The short film 'Index' is a miniature refugee drama. The film is about Othman, who is on the run with his family. We follow the family when the rubber boat that will smuggle them to Europe is ready to disembark, but Othman's son, Alan, refuses to leave the lorry. The film is shot in a single take without any cutting. Nicolas Kolovos is behind the script and direction.
Why did you want to tell this story, in particular?
'With this film, I want to come close to a refugee family and show that it is children and parents of flesh and blood who board flimsy boats and risk their lives. I portray a regular family just like all other families, whether on the run or not, who shares similar fears and feels the exact same worry at difficult times as the rest of us. It is not actually a refugee drama in the sense that the actual escape is the focus. It is more of a story about a family that finds itself in a difficult dilemma when they face a horrible decision.
What made you choose to do a film in a single take?
'Every story requires unique imagery. With continuous shooting, I want to create presence and nerve in the storytelling. By following the events without interruption, the audience presence is complete throughout the events progress. The camera is not stationary and moves discretely, recording the tense situation in progress. Some of the people for whom I have shown the film have not reacted to the fact that the film is uninterrupted. It is first when I ask them what they thought about the film being shot in a single take that they admit that they did not realise it was a one-take film. This makes me happy, because it was my intention to make the viewer forget the camera and be drawn into the story. At the same time, the short film is a platform for finding your voice and narrative style. This is where all risky experiments and tests can take place without a producer suffering a stroke. This is how it has been for me and now I feel mature and ready to take on longer stories.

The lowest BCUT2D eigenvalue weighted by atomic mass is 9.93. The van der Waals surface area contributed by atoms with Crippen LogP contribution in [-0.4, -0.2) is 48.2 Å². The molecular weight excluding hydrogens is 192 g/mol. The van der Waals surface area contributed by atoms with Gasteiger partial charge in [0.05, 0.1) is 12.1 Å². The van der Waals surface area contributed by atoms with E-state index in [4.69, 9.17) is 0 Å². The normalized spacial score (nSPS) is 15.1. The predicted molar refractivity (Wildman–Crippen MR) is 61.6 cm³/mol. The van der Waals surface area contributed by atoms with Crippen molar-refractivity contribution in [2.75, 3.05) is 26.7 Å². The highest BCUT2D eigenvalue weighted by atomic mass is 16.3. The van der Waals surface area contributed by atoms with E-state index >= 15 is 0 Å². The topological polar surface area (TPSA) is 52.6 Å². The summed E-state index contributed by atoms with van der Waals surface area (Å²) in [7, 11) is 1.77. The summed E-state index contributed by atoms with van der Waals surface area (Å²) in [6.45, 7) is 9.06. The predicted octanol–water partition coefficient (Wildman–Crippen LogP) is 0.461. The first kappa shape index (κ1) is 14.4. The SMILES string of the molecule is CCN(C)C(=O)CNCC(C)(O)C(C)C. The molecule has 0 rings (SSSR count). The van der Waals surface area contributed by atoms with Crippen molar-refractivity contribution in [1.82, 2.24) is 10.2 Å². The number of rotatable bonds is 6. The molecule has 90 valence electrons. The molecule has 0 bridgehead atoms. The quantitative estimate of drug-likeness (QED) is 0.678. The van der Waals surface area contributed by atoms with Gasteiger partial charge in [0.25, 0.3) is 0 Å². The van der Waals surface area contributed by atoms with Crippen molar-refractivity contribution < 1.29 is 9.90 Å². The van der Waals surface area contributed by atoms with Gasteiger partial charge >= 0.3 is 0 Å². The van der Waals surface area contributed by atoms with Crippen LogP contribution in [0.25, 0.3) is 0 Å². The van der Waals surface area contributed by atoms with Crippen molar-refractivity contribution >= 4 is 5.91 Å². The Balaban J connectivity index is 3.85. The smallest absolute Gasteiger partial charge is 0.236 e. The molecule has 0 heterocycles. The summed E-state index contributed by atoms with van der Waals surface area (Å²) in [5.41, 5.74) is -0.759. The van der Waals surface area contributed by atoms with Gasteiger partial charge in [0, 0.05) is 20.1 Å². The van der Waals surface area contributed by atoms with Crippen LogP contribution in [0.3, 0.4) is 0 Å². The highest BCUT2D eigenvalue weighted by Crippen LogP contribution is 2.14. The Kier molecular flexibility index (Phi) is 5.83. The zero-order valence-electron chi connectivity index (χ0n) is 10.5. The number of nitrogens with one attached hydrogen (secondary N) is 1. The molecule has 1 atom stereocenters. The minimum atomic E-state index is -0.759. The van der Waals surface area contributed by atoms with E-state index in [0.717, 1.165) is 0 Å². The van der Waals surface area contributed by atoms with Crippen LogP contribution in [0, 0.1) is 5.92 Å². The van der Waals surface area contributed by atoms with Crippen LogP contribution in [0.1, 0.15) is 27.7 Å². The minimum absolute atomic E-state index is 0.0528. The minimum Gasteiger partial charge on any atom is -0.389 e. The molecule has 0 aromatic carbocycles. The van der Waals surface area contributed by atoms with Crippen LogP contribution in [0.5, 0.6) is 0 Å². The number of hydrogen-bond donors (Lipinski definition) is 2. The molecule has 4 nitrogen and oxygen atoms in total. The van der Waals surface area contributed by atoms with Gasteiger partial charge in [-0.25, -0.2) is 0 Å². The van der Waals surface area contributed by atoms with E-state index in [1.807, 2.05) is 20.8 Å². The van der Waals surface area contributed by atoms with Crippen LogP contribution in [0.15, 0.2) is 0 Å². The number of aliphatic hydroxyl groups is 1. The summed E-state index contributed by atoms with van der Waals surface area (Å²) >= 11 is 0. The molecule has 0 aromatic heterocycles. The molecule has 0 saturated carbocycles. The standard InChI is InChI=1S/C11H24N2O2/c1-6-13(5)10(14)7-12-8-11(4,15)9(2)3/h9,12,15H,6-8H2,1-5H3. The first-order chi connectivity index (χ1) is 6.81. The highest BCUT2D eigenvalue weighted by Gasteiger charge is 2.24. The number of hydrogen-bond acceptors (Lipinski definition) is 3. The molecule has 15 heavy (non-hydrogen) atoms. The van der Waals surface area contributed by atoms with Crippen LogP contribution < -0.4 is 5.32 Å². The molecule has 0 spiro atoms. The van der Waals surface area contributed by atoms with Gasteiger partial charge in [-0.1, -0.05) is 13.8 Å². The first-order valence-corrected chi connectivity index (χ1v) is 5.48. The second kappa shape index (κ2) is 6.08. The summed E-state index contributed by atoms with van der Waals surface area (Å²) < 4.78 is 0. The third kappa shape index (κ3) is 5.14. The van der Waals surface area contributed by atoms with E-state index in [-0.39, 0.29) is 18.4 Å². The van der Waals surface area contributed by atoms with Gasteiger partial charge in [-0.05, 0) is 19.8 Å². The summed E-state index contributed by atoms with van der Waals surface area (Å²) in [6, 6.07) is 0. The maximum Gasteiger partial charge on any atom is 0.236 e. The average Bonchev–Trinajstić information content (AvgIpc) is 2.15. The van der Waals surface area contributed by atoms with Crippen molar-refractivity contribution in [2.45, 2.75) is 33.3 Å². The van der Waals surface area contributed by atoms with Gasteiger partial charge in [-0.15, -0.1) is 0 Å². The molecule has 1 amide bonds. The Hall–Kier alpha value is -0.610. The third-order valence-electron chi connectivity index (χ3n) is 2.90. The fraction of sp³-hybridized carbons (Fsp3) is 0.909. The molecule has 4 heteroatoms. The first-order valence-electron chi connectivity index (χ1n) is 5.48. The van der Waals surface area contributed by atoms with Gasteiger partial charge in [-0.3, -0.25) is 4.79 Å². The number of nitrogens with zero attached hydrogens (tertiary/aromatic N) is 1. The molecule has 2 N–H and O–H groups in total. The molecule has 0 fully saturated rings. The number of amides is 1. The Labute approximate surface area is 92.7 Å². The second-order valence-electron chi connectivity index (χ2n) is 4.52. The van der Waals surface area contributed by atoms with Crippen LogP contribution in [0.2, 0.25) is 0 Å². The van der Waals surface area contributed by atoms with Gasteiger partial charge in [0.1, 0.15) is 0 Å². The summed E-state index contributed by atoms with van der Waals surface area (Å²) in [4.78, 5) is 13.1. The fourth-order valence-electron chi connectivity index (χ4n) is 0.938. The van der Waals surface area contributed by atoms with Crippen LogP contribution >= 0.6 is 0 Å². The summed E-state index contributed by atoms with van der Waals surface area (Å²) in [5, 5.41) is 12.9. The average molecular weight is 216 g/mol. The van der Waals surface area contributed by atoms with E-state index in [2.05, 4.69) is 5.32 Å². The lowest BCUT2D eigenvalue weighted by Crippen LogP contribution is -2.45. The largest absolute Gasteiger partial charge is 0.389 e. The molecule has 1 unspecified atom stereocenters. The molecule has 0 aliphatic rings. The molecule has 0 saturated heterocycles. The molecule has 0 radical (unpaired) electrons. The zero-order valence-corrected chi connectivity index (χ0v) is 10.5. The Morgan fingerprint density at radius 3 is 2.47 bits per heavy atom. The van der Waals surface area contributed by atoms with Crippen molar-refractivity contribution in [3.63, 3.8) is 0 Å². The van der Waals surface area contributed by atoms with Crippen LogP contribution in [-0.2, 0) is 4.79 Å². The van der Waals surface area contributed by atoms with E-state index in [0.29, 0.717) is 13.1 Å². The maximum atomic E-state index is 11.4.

Where will the film be shown?
'Right now, we are in the studio and working on the sound production, which is exhaustive. But, as soon as the film is finished it will hopefully première at a large film festival and later appear on SVT.
Your writing swings back and forth between rather dark stories and hilarious comedy; are they two different paths or two sides of the same coin?
'For me, comedy is important and is always near the surface in practically everything I do. It doesn't matter if it is a film, a play or a novel. To me, humour is a relief valve for the audience that must be present in order to be able to assimilate stories based on serious circumstances. And my stories usually do this. I usually say comedy is the door to tragedy. With humour, you can draw the audience closer to you and when you have them in your grasp, they are receptive to assimilate the most serious topics.
You have also developed a comedy series during your time as a residence writer at Manusfabriken? Can you tell a little about it?
'It is going to be a hilarious comedy series about a completely insane Greek family full of secrets and lies, much like my own [laughs]! It's about Christos, who has run a Greek tavern in Sweden for over 30 years, but business has suffered in recent years. The customers become fewer and fewer and begin to favour other food cultures over the Greek kitchen. At a meeting with his accountant, Christos is informed that his finances have bottomed out. Christos sees that the end is approaching for his life's work. Liv, who is Christos' illegitimate daughter and of whom his wife and three children are unaware, decides to help her father. She also sees it as an opportunity to get to know her Greek family, all of whom work at the tavern. But some things are easier said than done. I believe in the idea. I laugh a lot when I am writing it. That's a good sign!'